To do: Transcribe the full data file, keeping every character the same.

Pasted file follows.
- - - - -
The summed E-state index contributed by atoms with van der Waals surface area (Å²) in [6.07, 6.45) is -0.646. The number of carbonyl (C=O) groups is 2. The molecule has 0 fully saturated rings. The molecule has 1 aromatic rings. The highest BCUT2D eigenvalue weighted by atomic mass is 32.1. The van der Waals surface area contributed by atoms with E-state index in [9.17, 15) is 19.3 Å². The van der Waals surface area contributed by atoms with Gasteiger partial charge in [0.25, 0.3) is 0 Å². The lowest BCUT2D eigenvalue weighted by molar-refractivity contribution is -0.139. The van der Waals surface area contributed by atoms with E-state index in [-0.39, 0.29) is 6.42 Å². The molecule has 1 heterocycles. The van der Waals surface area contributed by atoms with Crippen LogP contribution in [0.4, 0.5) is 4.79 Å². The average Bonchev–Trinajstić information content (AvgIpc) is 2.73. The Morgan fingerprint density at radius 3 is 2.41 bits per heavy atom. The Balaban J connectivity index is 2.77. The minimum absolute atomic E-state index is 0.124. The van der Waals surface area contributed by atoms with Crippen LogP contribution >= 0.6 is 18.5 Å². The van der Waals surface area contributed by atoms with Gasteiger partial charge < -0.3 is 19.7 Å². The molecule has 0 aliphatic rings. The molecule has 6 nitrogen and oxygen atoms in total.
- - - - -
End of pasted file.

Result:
The summed E-state index contributed by atoms with van der Waals surface area (Å²) in [6.07, 6.45) is -0.646. The number of carbonyl (C=O) groups is 2. The molecule has 0 fully saturated rings. The molecule has 1 aromatic rings. The highest BCUT2D eigenvalue weighted by atomic mass is 32.1. The van der Waals surface area contributed by atoms with E-state index in [9.17, 15) is 19.3 Å². The van der Waals surface area contributed by atoms with Gasteiger partial charge in [0.25, 0.3) is 0 Å². The lowest BCUT2D eigenvalue weighted by molar-refractivity contribution is -0.139. The van der Waals surface area contributed by atoms with E-state index in [-0.39, 0.29) is 6.42 Å². The molecule has 1 heterocycles. The van der Waals surface area contributed by atoms with Crippen LogP contribution in [0.4, 0.5) is 4.79 Å². The average Bonchev–Trinajstić information content (AvgIpc) is 2.73. The Morgan fingerprint density at radius 3 is 2.41 bits per heavy atom. The Balaban J connectivity index is 2.77. The minimum absolute atomic E-state index is 0.124. The van der Waals surface area contributed by atoms with Crippen LogP contribution >= 0.6 is 18.5 Å². The van der Waals surface area contributed by atoms with Gasteiger partial charge < -0.3 is 19.7 Å². The molecule has 0 aliphatic rings. The molecule has 6 nitrogen and oxygen atoms in total.